News

Volume 4 Issue 7 - April 01, 2006

Theatre is the most inclusive subject as it challenges both disabled and non-disabled

D.N.I.S. News Network- The stereotype of success and ability enforced through schools and colleges lead to a scuttling of learning through expression of human face, body and sound, says veteran theatre personality Steve Clorfeine.

Interacting with over two dozen teachers engaged in education of disabled people in the capital, Clorfeine struggled to make them drop so-called pose of perfection and imitate his imperfect and inexplicable gestures to just drive home the point that expressions are not a limiting construct of a society, but a highly distinct and individualistic expression.

Speaking to D.N.I.S. on the sidelines of the workshop that was sponsored by American Center, New Delhi and organised by Society for Very Special Arts, he said: “There is a tendency of the powerful mainstream to suppress and deny the different. It is like the culture of non-disabled against the culture of disabled. But art and expression need not get into such a power struggle. Theatre is the most inclusive subject as it challenges both disabled and non-disabled in the same way.”

Clorfeine has been writing, performing and directing theatre pieces since 1975 and despite being invited specifically to share his repertoire with special teachers is not very keen on drawing a distinction of theatre for disabled and non-disabled.

“I am not a specialist dealing with disabled students or teachers; I have worked with people who have had disability but were part of a heterogeneous group of people. But I intend to come back next year and work with disabled and non-disabled children in experimenting with expressions,” he said.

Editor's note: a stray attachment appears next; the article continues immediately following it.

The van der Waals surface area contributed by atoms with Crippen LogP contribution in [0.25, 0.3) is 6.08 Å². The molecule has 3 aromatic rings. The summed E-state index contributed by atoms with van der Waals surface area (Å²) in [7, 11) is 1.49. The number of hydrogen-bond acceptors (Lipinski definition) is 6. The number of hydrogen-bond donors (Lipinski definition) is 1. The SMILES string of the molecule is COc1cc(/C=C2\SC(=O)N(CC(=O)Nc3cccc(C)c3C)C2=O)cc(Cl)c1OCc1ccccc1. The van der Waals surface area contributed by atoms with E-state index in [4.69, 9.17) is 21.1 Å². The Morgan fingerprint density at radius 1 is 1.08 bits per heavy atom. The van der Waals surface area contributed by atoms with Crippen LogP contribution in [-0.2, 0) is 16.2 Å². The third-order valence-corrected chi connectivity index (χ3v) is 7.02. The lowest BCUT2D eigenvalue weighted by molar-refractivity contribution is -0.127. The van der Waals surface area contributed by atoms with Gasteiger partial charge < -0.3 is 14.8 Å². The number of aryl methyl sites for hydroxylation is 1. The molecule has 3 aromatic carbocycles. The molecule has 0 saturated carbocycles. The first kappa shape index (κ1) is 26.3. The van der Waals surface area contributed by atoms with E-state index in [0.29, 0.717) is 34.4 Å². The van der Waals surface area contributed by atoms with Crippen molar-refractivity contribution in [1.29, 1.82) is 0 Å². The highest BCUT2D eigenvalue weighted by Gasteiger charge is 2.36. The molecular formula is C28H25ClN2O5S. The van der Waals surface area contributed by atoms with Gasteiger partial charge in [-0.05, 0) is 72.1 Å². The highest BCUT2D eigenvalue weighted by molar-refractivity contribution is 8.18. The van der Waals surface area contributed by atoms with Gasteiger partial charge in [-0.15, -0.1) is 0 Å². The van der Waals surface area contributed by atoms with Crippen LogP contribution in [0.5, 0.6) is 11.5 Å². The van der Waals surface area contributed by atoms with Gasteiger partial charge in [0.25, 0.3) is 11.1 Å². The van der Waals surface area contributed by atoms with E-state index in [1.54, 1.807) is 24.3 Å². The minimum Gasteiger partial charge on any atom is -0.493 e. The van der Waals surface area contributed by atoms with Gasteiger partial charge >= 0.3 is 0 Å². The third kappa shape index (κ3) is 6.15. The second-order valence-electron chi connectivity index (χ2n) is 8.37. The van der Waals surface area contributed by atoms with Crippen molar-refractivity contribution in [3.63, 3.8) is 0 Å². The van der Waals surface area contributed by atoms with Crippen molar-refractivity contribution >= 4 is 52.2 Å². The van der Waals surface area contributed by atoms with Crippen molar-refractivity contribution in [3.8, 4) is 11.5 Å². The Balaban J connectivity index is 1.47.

Clorfeine skillfully demonstrated through strange vocal modulations how apparently unintelligible sounds can challenge rationality. He said: “I have observed deaf people as they use gestures to communicate and respond. So is the case with mentally disabled people who respond to each and every sound and action that takes place in their surroundings.”

Speaking of his workshops, he said: “We work with the foundations of physical theatre: stillness and silence - the empty space from which emerges the ground on which we act, dance, and tell stories. We play with gestures, sounds with the whole group and work with partners to focus and deepen these improvised studies. From here we can begin to see where characters and scenes might develop, and the emotional life of these begins to manifest."

During his current visit to this region, he has conducted workshops for the Nepal Royal Academy in Kathmandu and with Barry John’s Imago Theatre-in-Education Group in New Delhi.

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